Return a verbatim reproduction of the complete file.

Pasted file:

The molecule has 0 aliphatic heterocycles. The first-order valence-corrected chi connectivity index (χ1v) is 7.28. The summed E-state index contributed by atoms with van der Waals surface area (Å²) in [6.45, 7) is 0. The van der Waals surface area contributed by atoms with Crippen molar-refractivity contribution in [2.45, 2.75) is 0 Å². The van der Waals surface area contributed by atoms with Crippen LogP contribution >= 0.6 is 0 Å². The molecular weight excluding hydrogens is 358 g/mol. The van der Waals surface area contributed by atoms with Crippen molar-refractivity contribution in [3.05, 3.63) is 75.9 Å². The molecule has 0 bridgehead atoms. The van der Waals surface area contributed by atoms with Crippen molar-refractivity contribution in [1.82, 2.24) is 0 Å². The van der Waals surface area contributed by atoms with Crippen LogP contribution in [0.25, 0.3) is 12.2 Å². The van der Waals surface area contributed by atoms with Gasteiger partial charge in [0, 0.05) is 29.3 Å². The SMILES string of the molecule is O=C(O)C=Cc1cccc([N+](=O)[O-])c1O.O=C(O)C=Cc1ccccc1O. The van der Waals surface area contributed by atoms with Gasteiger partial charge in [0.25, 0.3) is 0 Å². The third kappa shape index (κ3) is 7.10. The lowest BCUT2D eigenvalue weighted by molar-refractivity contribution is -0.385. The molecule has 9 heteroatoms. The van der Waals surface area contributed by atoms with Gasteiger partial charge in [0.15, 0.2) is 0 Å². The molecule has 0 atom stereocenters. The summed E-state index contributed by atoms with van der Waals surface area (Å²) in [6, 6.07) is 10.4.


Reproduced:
The molecule has 0 aliphatic heterocycles. The first-order valence-corrected chi connectivity index (χ1v) is 7.28. The summed E-state index contributed by atoms with van der Waals surface area (Å²) in [6.45, 7) is 0. The van der Waals surface area contributed by atoms with Crippen molar-refractivity contribution in [2.45, 2.75) is 0 Å². The van der Waals surface area contributed by atoms with Crippen LogP contribution >= 0.6 is 0 Å². The molecular weight excluding hydrogens is 358 g/mol. The van der Waals surface area contributed by atoms with Crippen molar-refractivity contribution in [3.05, 3.63) is 75.9 Å². The molecule has 0 bridgehead atoms. The van der Waals surface area contributed by atoms with Crippen molar-refractivity contribution in [1.82, 2.24) is 0 Å². The van der Waals surface area contributed by atoms with Crippen LogP contribution in [0.25, 0.3) is 12.2 Å². The van der Waals surface area contributed by atoms with Gasteiger partial charge in [0, 0.05) is 29.3 Å². The SMILES string of the molecule is O=C(O)C=Cc1cccc([N+](=O)[O-])c1O.O=C(O)C=Cc1ccccc1O. The van der Waals surface area contributed by atoms with Gasteiger partial charge in [0.25, 0.3) is 0 Å². The third kappa shape index (κ3) is 7.10. The lowest BCUT2D eigenvalue weighted by molar-refractivity contribution is -0.385. The molecule has 9 heteroatoms. The van der Waals surface area contributed by atoms with Gasteiger partial charge in [0.15, 0.2) is 0 Å². The molecule has 0 atom stereocenters. The summed E-state index contributed by atoms with van der Waals surface area (Å²) in [6, 6.07) is 10.4.